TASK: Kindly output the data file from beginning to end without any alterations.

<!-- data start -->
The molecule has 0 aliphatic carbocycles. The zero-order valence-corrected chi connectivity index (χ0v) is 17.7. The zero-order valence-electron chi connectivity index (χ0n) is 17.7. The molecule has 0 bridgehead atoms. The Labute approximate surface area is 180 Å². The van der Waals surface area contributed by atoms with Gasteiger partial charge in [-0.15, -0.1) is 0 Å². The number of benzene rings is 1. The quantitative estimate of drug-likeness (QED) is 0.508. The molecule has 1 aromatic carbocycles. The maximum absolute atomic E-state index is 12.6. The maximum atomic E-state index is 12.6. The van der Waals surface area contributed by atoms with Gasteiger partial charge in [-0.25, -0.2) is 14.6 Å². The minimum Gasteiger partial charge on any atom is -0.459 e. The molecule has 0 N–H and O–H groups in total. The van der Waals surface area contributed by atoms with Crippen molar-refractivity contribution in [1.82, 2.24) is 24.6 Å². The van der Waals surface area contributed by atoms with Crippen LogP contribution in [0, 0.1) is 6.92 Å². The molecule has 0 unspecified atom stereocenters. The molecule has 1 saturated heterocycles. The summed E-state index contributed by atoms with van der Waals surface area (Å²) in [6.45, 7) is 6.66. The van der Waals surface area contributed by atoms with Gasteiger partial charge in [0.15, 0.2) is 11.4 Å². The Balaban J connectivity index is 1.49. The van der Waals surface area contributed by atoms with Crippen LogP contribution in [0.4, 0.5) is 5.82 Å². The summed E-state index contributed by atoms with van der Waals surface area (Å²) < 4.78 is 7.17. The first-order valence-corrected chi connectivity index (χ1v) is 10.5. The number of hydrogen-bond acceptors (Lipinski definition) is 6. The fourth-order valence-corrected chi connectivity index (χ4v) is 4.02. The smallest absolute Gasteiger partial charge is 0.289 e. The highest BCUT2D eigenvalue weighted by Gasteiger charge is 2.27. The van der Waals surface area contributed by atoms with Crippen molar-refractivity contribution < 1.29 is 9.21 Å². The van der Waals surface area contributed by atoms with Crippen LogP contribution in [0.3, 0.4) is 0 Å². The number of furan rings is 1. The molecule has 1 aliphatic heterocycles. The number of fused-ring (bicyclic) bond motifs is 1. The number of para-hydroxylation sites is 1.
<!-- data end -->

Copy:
The molecule has 0 aliphatic carbocycles. The zero-order valence-corrected chi connectivity index (χ0v) is 17.7. The zero-order valence-electron chi connectivity index (χ0n) is 17.7. The molecule has 0 bridgehead atoms. The Labute approximate surface area is 180 Å². The van der Waals surface area contributed by atoms with Gasteiger partial charge in [-0.15, -0.1) is 0 Å². The number of benzene rings is 1. The quantitative estimate of drug-likeness (QED) is 0.508. The molecule has 1 aromatic carbocycles. The maximum absolute atomic E-state index is 12.6. The maximum atomic E-state index is 12.6. The van der Waals surface area contributed by atoms with Gasteiger partial charge in [-0.25, -0.2) is 14.6 Å². The minimum Gasteiger partial charge on any atom is -0.459 e. The molecule has 0 N–H and O–H groups in total. The van der Waals surface area contributed by atoms with Crippen molar-refractivity contribution in [1.82, 2.24) is 24.6 Å². The van der Waals surface area contributed by atoms with Crippen LogP contribution in [0, 0.1) is 6.92 Å². The molecule has 0 unspecified atom stereocenters. The molecule has 1 saturated heterocycles. The summed E-state index contributed by atoms with van der Waals surface area (Å²) in [6.45, 7) is 6.66. The van der Waals surface area contributed by atoms with Gasteiger partial charge in [0.15, 0.2) is 11.4 Å². The Balaban J connectivity index is 1.49. The van der Waals surface area contributed by atoms with Crippen LogP contribution in [0.4, 0.5) is 5.82 Å². The summed E-state index contributed by atoms with van der Waals surface area (Å²) < 4.78 is 7.17. The first-order valence-corrected chi connectivity index (χ1v) is 10.5. The number of hydrogen-bond acceptors (Lipinski definition) is 6. The fourth-order valence-corrected chi connectivity index (χ4v) is 4.02. The smallest absolute Gasteiger partial charge is 0.289 e. The highest BCUT2D eigenvalue weighted by Gasteiger charge is 2.27. The van der Waals surface area contributed by atoms with Crippen molar-refractivity contribution < 1.29 is 9.21 Å². The van der Waals surface area contributed by atoms with Crippen LogP contribution in [0.3, 0.4) is 0 Å². The number of furan rings is 1. The molecule has 1 aliphatic heterocycles. The number of fused-ring (bicyclic) bond motifs is 1. The number of para-hydroxylation sites is 1.